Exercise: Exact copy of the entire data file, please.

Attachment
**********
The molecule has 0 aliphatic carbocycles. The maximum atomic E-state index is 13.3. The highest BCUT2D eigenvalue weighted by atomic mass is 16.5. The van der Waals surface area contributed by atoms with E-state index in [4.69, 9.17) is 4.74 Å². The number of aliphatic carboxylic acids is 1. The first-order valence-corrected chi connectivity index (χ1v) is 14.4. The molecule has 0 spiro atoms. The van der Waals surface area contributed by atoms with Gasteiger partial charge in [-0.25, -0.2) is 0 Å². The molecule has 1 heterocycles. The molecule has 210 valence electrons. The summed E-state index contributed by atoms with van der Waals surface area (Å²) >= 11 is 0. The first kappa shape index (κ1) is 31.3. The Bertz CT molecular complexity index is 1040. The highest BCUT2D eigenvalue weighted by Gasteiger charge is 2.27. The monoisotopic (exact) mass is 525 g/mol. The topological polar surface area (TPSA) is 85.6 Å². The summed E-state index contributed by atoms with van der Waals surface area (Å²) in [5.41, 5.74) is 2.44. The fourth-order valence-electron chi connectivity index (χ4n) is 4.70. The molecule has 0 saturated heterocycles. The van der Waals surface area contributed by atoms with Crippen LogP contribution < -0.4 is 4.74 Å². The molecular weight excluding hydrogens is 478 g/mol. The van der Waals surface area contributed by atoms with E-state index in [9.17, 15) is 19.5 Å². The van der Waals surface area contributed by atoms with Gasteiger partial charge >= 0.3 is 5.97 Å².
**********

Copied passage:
The molecule has 0 aliphatic carbocycles. The maximum atomic E-state index is 13.3. The highest BCUT2D eigenvalue weighted by atomic mass is 16.5. The van der Waals surface area contributed by atoms with E-state index in [4.69, 9.17) is 4.74 Å². The number of aliphatic carboxylic acids is 1. The first-order valence-corrected chi connectivity index (χ1v) is 14.4. The molecule has 0 spiro atoms. The van der Waals surface area contributed by atoms with Gasteiger partial charge in [-0.25, -0.2) is 0 Å². The molecule has 1 heterocycles. The molecule has 210 valence electrons. The summed E-state index contributed by atoms with van der Waals surface area (Å²) >= 11 is 0. The first kappa shape index (κ1) is 31.3. The Bertz CT molecular complexity index is 1040. The highest BCUT2D eigenvalue weighted by Gasteiger charge is 2.27. The monoisotopic (exact) mass is 525 g/mol. The topological polar surface area (TPSA) is 85.6 Å². The summed E-state index contributed by atoms with van der Waals surface area (Å²) in [5.41, 5.74) is 2.44. The fourth-order valence-electron chi connectivity index (χ4n) is 4.70. The molecule has 0 saturated heterocycles. The van der Waals surface area contributed by atoms with Crippen LogP contribution < -0.4 is 4.74 Å². The molecular weight excluding hydrogens is 478 g/mol. The van der Waals surface area contributed by atoms with E-state index in [9.17, 15) is 19.5 Å². The van der Waals surface area contributed by atoms with Gasteiger partial charge >= 0.3 is 5.97 Å².